There are some that believe that luxury’s rocking – it’s just one big booming affair. But where in the world is it rocking? There are others, particularly more fluent to the history and movement of luxury brand(s) in Asia that see a potential turning that might forebode the idea of merchants being more critical being more careful in analyzing the future.

Why? Because the nature of the character of what luxury brands holistically stand for — authenticity, history, familial and generational legacy, the most exquisite materials, the most hallowed approach to the details of making are…being ignored. Logo’ed luxury items are a top seller — but what for? To escalate status and role — to jump class. And in Asia, for anyone that’s worked there, the notion of class — as a distinct hierarchical gradient of society — is commonplace, if not the norm.

Luxury and its acquisition allows class jumping — but, it’s less to comprehending the relationship to the actual “story of the brand”, and more to status and wealth. Therein lies the challenge — the art of the brand, the actual meaningful story that lies behind that heritage and legacy — is lost.

When Robert Polet, CEO of Gucci, speaks of the catapulting power of the Asian market, and the wild-catting developments there for virtually every brand in the luxury space, it’s about first contact…it’s the first connection for many to understand the power of the luxury brand in the context of a kind of dream — and something found. But, the key will be — sustainability. If the biggest growth in the world resides in the market(s) of Asia, then the premise by mass is the pursue luxury as a means to jump class, regardless of legacy or story, and is the biggest counterfeiting enterprise on the planet, then the strategy needs to shift.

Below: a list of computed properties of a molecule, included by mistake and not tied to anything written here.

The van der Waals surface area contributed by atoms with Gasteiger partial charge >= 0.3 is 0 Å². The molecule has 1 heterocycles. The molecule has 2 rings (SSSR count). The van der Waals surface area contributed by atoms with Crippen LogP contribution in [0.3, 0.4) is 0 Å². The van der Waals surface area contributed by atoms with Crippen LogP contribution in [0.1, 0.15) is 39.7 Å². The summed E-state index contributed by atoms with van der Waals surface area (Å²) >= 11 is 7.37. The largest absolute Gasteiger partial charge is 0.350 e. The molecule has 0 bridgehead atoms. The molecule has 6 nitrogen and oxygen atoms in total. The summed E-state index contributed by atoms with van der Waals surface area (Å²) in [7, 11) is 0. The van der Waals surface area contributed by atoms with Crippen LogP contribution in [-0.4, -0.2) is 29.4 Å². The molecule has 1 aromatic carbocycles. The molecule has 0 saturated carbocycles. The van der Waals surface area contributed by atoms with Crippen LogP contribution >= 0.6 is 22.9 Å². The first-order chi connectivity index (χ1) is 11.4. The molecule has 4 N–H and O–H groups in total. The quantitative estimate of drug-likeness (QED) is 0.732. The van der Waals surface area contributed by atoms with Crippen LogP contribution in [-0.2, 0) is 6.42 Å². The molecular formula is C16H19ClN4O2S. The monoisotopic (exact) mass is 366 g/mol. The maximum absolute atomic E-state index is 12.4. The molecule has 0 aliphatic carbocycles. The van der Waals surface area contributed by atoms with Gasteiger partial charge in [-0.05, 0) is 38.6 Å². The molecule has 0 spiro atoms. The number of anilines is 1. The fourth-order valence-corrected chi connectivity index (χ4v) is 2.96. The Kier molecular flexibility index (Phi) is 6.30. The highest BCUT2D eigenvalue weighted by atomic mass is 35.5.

And this is about the premise that you lightly gestured to. I’m not going to go into some kind of self-aggrandising positioning, this is merely for the sake of exploration. What I’m offering, is that in forgetting the very art of the luxury brand, the heart of it — in the biggest market in the world, then where is luxury going to go?

I believe that a key challenge facing this space is connectivity — from maker to audience. Why is it that so many luxury brands have such flat growth in the US market, presuming a position of, perhaps, the most advanced in the world in terms of taste? I believe that many Americans don’t get, don’t comprehend, luxury — except in the context of class jumping, as well. Ask an American about a business, product or service that they really relate to, are emotionally connected with, that has the inherent qualities noted above — legacy, heritage, story, class, manufacture, materials, time in preparation, and higher level of cost — and in my experience, there’s not much of an answer. Nordstrom, for one, might be the answer. But that’s really not luxury, that’s specialty.

Here’s the premise, there will need to be a strategic shift to build on relationship development and sustainable creation of connections with customers, social networks and communities to push past the mere class leap, and onwards to continuing that connection — in the art of the brand.

Something like this, perhaps:

“You love this brand because it’s made for you — it’s something very special, it’s made by a family that’s been making it for years, it’s a tradition, you’ve been buying it for some time, you can’t really remember how long…But the connection is special, you relate — the shops, the salespeople, the website, the emails and catalogues, it’s about that story, that relationship — how that makes you feel. That’s special, you’ll hold onto it. And because the object is so special, you’ll hold on to that as well.”

Who’s doing that? I believe that this thread is something to be nurtured — right now, I’m not sure how much it is…

What am I missing?